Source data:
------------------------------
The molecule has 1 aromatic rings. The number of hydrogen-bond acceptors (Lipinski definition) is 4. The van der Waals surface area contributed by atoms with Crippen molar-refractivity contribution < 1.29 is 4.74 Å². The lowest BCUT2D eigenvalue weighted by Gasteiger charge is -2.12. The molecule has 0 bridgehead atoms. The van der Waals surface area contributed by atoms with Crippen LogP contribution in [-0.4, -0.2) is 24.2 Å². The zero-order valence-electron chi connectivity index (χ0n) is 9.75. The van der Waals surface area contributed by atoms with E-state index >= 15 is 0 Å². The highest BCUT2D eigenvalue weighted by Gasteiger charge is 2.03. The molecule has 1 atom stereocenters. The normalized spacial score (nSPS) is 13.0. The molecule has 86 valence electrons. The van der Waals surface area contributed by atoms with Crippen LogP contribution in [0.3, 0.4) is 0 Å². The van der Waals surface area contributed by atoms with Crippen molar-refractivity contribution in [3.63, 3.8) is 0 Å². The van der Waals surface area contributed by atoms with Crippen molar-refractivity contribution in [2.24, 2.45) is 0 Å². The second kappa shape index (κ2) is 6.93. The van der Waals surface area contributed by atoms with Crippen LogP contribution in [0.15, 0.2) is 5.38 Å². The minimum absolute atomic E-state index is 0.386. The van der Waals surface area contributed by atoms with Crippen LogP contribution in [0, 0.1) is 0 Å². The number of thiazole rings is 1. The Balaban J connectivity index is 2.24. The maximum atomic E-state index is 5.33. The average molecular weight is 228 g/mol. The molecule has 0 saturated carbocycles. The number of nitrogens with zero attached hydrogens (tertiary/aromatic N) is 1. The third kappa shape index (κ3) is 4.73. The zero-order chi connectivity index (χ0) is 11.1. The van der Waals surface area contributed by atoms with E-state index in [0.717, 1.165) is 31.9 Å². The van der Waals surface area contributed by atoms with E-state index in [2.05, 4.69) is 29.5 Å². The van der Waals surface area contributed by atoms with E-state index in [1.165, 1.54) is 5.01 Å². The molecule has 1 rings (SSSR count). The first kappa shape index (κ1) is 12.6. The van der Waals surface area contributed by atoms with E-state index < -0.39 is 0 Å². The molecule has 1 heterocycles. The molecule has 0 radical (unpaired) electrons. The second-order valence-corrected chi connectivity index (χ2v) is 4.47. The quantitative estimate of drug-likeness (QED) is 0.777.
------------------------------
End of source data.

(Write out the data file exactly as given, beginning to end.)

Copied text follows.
The molecule has 1 aromatic rings. The number of hydrogen-bond acceptors (Lipinski definition) is 4. The van der Waals surface area contributed by atoms with Crippen molar-refractivity contribution < 1.29 is 4.74 Å². The lowest BCUT2D eigenvalue weighted by Gasteiger charge is -2.12. The molecule has 0 bridgehead atoms. The van der Waals surface area contributed by atoms with Crippen LogP contribution in [-0.4, -0.2) is 24.2 Å². The zero-order valence-electron chi connectivity index (χ0n) is 9.75. The van der Waals surface area contributed by atoms with E-state index >= 15 is 0 Å². The highest BCUT2D eigenvalue weighted by Gasteiger charge is 2.03. The molecule has 1 atom stereocenters. The normalized spacial score (nSPS) is 13.0. The molecule has 86 valence electrons. The van der Waals surface area contributed by atoms with Crippen LogP contribution in [0.3, 0.4) is 0 Å². The van der Waals surface area contributed by atoms with Crippen molar-refractivity contribution in [3.63, 3.8) is 0 Å². The van der Waals surface area contributed by atoms with Crippen molar-refractivity contribution in [2.24, 2.45) is 0 Å². The second kappa shape index (κ2) is 6.93. The van der Waals surface area contributed by atoms with Crippen LogP contribution in [0.15, 0.2) is 5.38 Å². The minimum absolute atomic E-state index is 0.386. The van der Waals surface area contributed by atoms with Crippen LogP contribution in [0, 0.1) is 0 Å². The number of thiazole rings is 1. The Balaban J connectivity index is 2.24. The maximum atomic E-state index is 5.33. The average molecular weight is 228 g/mol. The molecule has 0 saturated carbocycles. The number of nitrogens with zero attached hydrogens (tertiary/aromatic N) is 1. The third kappa shape index (κ3) is 4.73. The zero-order chi connectivity index (χ0) is 11.1. The van der Waals surface area contributed by atoms with E-state index in [0.717, 1.165) is 31.9 Å². The van der Waals surface area contributed by atoms with E-state index in [2.05, 4.69) is 29.5 Å². The van der Waals surface area contributed by atoms with E-state index in [1.165, 1.54) is 5.01 Å². The molecule has 1 rings (SSSR count). The first kappa shape index (κ1) is 12.6. The van der Waals surface area contributed by atoms with E-state index < -0.39 is 0 Å². The molecule has 1 heterocycles. The molecule has 0 radical (unpaired) electrons. The second-order valence-corrected chi connectivity index (χ2v) is 4.47. The quantitative estimate of drug-likeness (QED) is 0.777.